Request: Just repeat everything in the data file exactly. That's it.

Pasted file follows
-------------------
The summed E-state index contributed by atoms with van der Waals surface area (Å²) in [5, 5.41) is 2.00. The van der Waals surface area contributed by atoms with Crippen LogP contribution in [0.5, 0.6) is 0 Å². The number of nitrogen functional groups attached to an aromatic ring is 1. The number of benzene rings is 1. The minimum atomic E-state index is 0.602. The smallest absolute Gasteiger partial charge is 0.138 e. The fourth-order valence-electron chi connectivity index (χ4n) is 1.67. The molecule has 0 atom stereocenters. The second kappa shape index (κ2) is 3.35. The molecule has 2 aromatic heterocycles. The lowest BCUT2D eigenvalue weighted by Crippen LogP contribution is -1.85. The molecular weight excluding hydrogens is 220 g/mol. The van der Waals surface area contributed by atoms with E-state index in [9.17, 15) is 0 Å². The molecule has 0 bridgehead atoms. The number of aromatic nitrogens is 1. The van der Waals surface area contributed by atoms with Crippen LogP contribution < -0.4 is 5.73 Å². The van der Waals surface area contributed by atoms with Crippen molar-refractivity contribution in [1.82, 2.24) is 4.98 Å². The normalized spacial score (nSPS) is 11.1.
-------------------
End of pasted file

The summed E-state index contributed by atoms with van der Waals surface area (Å²) in [5, 5.41) is 2.00. The van der Waals surface area contributed by atoms with Crippen LogP contribution in [0.5, 0.6) is 0 Å². The number of nitrogen functional groups attached to an aromatic ring is 1. The number of benzene rings is 1. The minimum atomic E-state index is 0.602. The smallest absolute Gasteiger partial charge is 0.138 e. The fourth-order valence-electron chi connectivity index (χ4n) is 1.67. The molecule has 0 atom stereocenters. The second kappa shape index (κ2) is 3.35. The molecule has 2 aromatic heterocycles. The lowest BCUT2D eigenvalue weighted by Crippen LogP contribution is -1.85. The molecular weight excluding hydrogens is 220 g/mol. The van der Waals surface area contributed by atoms with E-state index in [9.17, 15) is 0 Å². The molecule has 0 bridgehead atoms. The number of aromatic nitrogens is 1. The van der Waals surface area contributed by atoms with Crippen LogP contribution < -0.4 is 5.73 Å². The van der Waals surface area contributed by atoms with Crippen molar-refractivity contribution in [1.82, 2.24) is 4.98 Å². The normalized spacial score (nSPS) is 11.1.